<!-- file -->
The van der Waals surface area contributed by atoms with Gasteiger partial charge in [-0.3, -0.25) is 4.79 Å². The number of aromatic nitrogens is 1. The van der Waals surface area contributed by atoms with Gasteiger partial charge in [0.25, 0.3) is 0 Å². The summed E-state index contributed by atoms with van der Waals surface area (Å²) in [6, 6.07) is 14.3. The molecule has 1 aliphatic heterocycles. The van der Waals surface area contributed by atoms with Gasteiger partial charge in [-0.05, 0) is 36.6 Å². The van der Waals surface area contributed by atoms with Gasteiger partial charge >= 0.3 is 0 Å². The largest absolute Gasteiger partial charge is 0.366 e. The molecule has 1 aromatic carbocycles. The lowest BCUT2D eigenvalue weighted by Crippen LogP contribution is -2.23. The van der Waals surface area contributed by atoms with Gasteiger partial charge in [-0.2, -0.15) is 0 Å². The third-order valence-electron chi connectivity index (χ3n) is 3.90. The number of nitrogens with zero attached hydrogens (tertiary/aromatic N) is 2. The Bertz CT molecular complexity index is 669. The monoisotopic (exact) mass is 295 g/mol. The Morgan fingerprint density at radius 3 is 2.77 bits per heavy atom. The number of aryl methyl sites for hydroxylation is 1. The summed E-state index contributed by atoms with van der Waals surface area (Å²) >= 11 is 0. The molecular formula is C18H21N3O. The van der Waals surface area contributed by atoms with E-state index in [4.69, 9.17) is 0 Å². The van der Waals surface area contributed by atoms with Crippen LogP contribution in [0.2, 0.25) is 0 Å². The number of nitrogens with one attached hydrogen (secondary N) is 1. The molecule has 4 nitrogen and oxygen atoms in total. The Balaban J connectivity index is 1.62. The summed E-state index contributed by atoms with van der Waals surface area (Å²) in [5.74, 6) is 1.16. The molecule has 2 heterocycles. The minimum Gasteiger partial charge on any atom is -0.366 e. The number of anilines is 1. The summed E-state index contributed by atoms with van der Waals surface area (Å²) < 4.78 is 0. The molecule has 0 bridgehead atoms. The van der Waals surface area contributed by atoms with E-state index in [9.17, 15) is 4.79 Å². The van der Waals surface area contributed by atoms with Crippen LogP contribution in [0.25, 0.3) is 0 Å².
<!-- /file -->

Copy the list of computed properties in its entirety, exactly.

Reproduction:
The van der Waals surface area contributed by atoms with Gasteiger partial charge in [-0.3, -0.25) is 4.79 Å². The number of aromatic nitrogens is 1. The van der Waals surface area contributed by atoms with Gasteiger partial charge in [0.25, 0.3) is 0 Å². The summed E-state index contributed by atoms with van der Waals surface area (Å²) in [6, 6.07) is 14.3. The molecule has 1 aliphatic heterocycles. The van der Waals surface area contributed by atoms with Gasteiger partial charge in [-0.05, 0) is 36.6 Å². The van der Waals surface area contributed by atoms with Gasteiger partial charge >= 0.3 is 0 Å². The largest absolute Gasteiger partial charge is 0.366 e. The molecule has 1 aromatic carbocycles. The lowest BCUT2D eigenvalue weighted by Crippen LogP contribution is -2.23. The van der Waals surface area contributed by atoms with Gasteiger partial charge in [-0.2, -0.15) is 0 Å². The third-order valence-electron chi connectivity index (χ3n) is 3.90. The number of nitrogens with zero attached hydrogens (tertiary/aromatic N) is 2. The Bertz CT molecular complexity index is 669. The monoisotopic (exact) mass is 295 g/mol. The Morgan fingerprint density at radius 3 is 2.77 bits per heavy atom. The number of aryl methyl sites for hydroxylation is 1. The summed E-state index contributed by atoms with van der Waals surface area (Å²) >= 11 is 0. The molecular formula is C18H21N3O. The van der Waals surface area contributed by atoms with E-state index in [4.69, 9.17) is 0 Å². The van der Waals surface area contributed by atoms with Crippen LogP contribution in [0.2, 0.25) is 0 Å². The number of nitrogens with one attached hydrogen (secondary N) is 1. The molecule has 4 nitrogen and oxygen atoms in total. The Balaban J connectivity index is 1.62. The summed E-state index contributed by atoms with van der Waals surface area (Å²) in [5.74, 6) is 1.16. The molecule has 2 heterocycles. The minimum Gasteiger partial charge on any atom is -0.366 e. The number of anilines is 1. The summed E-state index contributed by atoms with van der Waals surface area (Å²) < 4.78 is 0. The molecule has 0 bridgehead atoms. The van der Waals surface area contributed by atoms with E-state index in [9.17, 15) is 4.79 Å². The van der Waals surface area contributed by atoms with Crippen LogP contribution in [0.25, 0.3) is 0 Å².